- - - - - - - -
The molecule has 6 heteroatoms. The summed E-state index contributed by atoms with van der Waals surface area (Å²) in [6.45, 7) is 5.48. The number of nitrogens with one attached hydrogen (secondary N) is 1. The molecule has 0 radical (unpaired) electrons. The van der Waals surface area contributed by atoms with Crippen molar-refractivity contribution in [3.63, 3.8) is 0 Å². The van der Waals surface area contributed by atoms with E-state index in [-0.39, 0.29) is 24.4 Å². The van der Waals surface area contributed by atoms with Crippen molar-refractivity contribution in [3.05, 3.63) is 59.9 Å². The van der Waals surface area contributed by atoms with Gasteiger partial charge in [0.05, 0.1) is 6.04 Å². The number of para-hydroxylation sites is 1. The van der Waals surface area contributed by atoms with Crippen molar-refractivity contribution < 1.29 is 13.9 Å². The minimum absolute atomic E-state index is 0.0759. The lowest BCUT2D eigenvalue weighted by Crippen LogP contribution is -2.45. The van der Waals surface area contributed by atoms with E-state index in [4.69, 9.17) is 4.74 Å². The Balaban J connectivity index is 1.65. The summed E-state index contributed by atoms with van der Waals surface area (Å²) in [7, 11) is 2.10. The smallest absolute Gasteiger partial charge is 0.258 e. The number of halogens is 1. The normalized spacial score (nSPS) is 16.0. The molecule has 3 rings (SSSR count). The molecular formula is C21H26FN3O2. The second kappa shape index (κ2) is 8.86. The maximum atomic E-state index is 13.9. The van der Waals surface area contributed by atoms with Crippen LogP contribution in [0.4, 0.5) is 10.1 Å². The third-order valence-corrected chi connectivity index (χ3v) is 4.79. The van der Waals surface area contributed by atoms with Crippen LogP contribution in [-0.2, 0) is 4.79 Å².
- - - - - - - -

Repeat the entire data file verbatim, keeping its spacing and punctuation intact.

The molecule has 6 heteroatoms. The summed E-state index contributed by atoms with van der Waals surface area (Å²) in [6.45, 7) is 5.48. The number of nitrogens with one attached hydrogen (secondary N) is 1. The molecule has 0 radical (unpaired) electrons. The van der Waals surface area contributed by atoms with Crippen molar-refractivity contribution in [3.63, 3.8) is 0 Å². The van der Waals surface area contributed by atoms with E-state index in [-0.39, 0.29) is 24.4 Å². The van der Waals surface area contributed by atoms with Crippen molar-refractivity contribution in [3.05, 3.63) is 59.9 Å². The van der Waals surface area contributed by atoms with Gasteiger partial charge in [0.05, 0.1) is 6.04 Å². The number of para-hydroxylation sites is 1. The van der Waals surface area contributed by atoms with Crippen molar-refractivity contribution < 1.29 is 13.9 Å². The minimum absolute atomic E-state index is 0.0759. The lowest BCUT2D eigenvalue weighted by Crippen LogP contribution is -2.45. The van der Waals surface area contributed by atoms with E-state index in [4.69, 9.17) is 4.74 Å². The Balaban J connectivity index is 1.65. The summed E-state index contributed by atoms with van der Waals surface area (Å²) in [7, 11) is 2.10. The smallest absolute Gasteiger partial charge is 0.258 e. The number of halogens is 1. The normalized spacial score (nSPS) is 16.0. The molecule has 3 rings (SSSR count). The molecular formula is C21H26FN3O2. The second kappa shape index (κ2) is 8.86. The maximum atomic E-state index is 13.9. The van der Waals surface area contributed by atoms with Crippen LogP contribution in [0.4, 0.5) is 10.1 Å². The third-order valence-corrected chi connectivity index (χ3v) is 4.79. The van der Waals surface area contributed by atoms with Crippen LogP contribution in [-0.2, 0) is 4.79 Å².